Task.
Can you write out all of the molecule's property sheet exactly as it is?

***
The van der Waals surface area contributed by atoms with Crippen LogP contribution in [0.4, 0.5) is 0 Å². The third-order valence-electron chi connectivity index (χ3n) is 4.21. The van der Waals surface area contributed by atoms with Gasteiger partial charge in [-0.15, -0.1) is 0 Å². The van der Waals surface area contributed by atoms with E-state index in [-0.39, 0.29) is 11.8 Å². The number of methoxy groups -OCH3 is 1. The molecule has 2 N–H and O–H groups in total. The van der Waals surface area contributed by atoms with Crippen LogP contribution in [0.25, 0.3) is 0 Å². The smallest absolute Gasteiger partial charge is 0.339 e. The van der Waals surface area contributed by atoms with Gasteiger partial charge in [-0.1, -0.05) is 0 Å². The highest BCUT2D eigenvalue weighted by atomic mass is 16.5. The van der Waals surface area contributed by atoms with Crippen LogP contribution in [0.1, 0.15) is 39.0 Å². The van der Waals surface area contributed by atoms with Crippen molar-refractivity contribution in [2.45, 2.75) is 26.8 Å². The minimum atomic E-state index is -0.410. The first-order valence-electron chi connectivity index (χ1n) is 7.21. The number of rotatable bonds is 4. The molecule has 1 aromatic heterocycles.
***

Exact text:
The van der Waals surface area contributed by atoms with Crippen LogP contribution in [0.4, 0.5) is 0 Å². The third-order valence-electron chi connectivity index (χ3n) is 4.21. The van der Waals surface area contributed by atoms with Gasteiger partial charge in [-0.15, -0.1) is 0 Å². The van der Waals surface area contributed by atoms with E-state index in [-0.39, 0.29) is 11.8 Å². The number of methoxy groups -OCH3 is 1. The molecule has 2 N–H and O–H groups in total. The van der Waals surface area contributed by atoms with Crippen LogP contribution in [0.25, 0.3) is 0 Å². The smallest absolute Gasteiger partial charge is 0.339 e. The van der Waals surface area contributed by atoms with Gasteiger partial charge in [-0.1, -0.05) is 0 Å². The highest BCUT2D eigenvalue weighted by atomic mass is 16.5. The van der Waals surface area contributed by atoms with Crippen LogP contribution in [0.1, 0.15) is 39.0 Å². The van der Waals surface area contributed by atoms with Crippen molar-refractivity contribution in [2.45, 2.75) is 26.8 Å². The minimum atomic E-state index is -0.410. The first-order valence-electron chi connectivity index (χ1n) is 7.21. The number of rotatable bonds is 4. The molecule has 1 aromatic heterocycles.